Barrel Fermented Chardonnay: Heavy nose and flavor of oak, though it pairs fairly well with the coconut flavor. A little overdone, but still enjoyable and smooth. 6/10

Chardonnay: I scribbled in the margins “surprisingly full-bodied.” That it was… that it was. Citrusy and tropical, with pineapple really standing out on the nose. Bright flavor of lemon-lime that matches a crisp acidity and perceived sweetness rather well. 6/10

Watching Chardonnay ferment: more or less exciting than watching paint dry?

Sauvignon Blanc: Rather acidic, with a flavor that’s more nuanced than aggressive. Notes of lemon-lime and melon really match the acidity well, and there’s an herbal overtone that feels right at home with the Sauv Blanc experience. 7/10

First in Flight (NV): Based on the blend, 68% Seyval Blanc, 30% Chardonnay, and 2% Riesling, and the lack of vintage, my initial reaction was lacking in anticipation. Boy, was I wrong. Beautiful pear on the nose, with lemon-lime (seeing a pattern in the whites yet?) matching a light sweetness and strong acidity, and a beautifully clear tart granny smith apple on the finish. 7/10

Do they have good dessert wines?

Hell yes, they do.

Lilly B: A citrusy, floral nose with orange peel and marmalade accompanying a honeyed scent. Very pleasantly sweet, not at all syrupy, with apricot and honey really standing out in the flavors and an explosively active acidity providing a serious backbone to a deliciously pungent wine. 7/10

Lillmark Blanc de Noir: Sparkling wine with a beautiful peach-orange color and a very active carbonation. Absolutely dazzling flavor of sour apple candy. I’ve rarely tasted a flavor as pure and aggressive as this one. We tried it on a whim, and 5 minutes later I was spending $35 on a bottle. Totally, completely worth every penny. 8/10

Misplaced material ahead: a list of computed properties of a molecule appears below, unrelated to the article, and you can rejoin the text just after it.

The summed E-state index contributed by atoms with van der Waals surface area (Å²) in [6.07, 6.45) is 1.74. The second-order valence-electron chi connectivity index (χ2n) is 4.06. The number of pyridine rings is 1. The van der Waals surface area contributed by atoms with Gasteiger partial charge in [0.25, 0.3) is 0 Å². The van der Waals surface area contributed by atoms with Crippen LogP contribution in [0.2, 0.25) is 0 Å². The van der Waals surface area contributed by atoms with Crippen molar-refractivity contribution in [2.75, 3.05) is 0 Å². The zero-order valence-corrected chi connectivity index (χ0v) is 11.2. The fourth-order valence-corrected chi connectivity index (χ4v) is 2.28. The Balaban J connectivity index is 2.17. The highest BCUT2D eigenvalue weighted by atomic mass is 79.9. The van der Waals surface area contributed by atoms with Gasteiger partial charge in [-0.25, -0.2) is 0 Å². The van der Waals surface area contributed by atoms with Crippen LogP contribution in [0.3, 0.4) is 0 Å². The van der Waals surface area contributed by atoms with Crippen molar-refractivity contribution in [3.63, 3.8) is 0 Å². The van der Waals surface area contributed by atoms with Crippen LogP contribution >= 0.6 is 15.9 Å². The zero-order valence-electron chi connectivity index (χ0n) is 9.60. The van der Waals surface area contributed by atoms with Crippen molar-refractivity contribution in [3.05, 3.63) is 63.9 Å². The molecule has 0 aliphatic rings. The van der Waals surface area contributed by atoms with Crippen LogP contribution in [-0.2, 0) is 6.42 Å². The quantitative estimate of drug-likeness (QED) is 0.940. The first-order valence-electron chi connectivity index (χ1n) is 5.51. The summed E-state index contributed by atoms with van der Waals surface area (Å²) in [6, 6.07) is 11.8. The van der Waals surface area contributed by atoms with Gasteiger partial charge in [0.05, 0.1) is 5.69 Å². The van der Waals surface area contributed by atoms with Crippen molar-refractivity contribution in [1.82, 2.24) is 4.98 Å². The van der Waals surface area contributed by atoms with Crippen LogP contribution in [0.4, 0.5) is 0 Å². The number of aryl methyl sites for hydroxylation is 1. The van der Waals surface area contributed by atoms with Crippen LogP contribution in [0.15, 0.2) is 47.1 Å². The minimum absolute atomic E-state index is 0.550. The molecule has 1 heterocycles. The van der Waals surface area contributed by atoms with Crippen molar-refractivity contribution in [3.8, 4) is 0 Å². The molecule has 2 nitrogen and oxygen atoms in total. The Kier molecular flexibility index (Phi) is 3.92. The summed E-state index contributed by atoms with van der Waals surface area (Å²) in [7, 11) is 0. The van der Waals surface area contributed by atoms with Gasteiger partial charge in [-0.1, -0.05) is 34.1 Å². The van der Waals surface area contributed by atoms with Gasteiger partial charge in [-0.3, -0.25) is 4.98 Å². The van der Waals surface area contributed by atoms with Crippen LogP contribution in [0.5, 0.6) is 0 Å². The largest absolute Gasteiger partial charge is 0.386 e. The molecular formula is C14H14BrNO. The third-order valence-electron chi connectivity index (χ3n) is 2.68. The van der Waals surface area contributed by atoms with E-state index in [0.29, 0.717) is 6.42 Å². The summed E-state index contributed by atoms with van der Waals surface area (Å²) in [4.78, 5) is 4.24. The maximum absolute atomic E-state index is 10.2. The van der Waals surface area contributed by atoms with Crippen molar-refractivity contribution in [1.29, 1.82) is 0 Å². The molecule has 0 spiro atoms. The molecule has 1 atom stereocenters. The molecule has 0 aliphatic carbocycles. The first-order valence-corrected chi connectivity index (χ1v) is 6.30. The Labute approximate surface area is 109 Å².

note:: you can purchase all of these wines at their current vintage on their website at

The Search for the Best Boxed Wine Wrap-Up

After many interesting weeks of buying and rating boxed wines, I’ve finally concluded my experiment. I set out to prove that boxed wines were a viable alternative to bottled wines, and that winemakers would eventually embrace this trend. Along the way, I learned a few things about boxed wine:

Boxed wines actually test better than bottled wines for flavor-altering chemicals, but phenomenally worse for oxidation. The PET bladder that most boxed wines use is oxygen-permeable. Until a better alternative presents itself, oxidation will always be an ongoing problem.  This means that:

Red wines will last about a year after they’ve been boxed. Basically, it’s unwise to pick up any vintage more than 2 years old. The 2008s I was drinking on weren’t all that impressive in 2010. The extra sulfites present help prevent oxidation.

White wines will last about 6 months after they’ve been boxed. Once we hit 2011, avoid the 2009s like the plague. If you can catch last year’s vintage early in the year, you should expect the wine to be at its peak.

I was very, very hard-pressed to find a Rosé boxed wine. There must still be concern of too much backlash against two historically reviled trends combined in one product.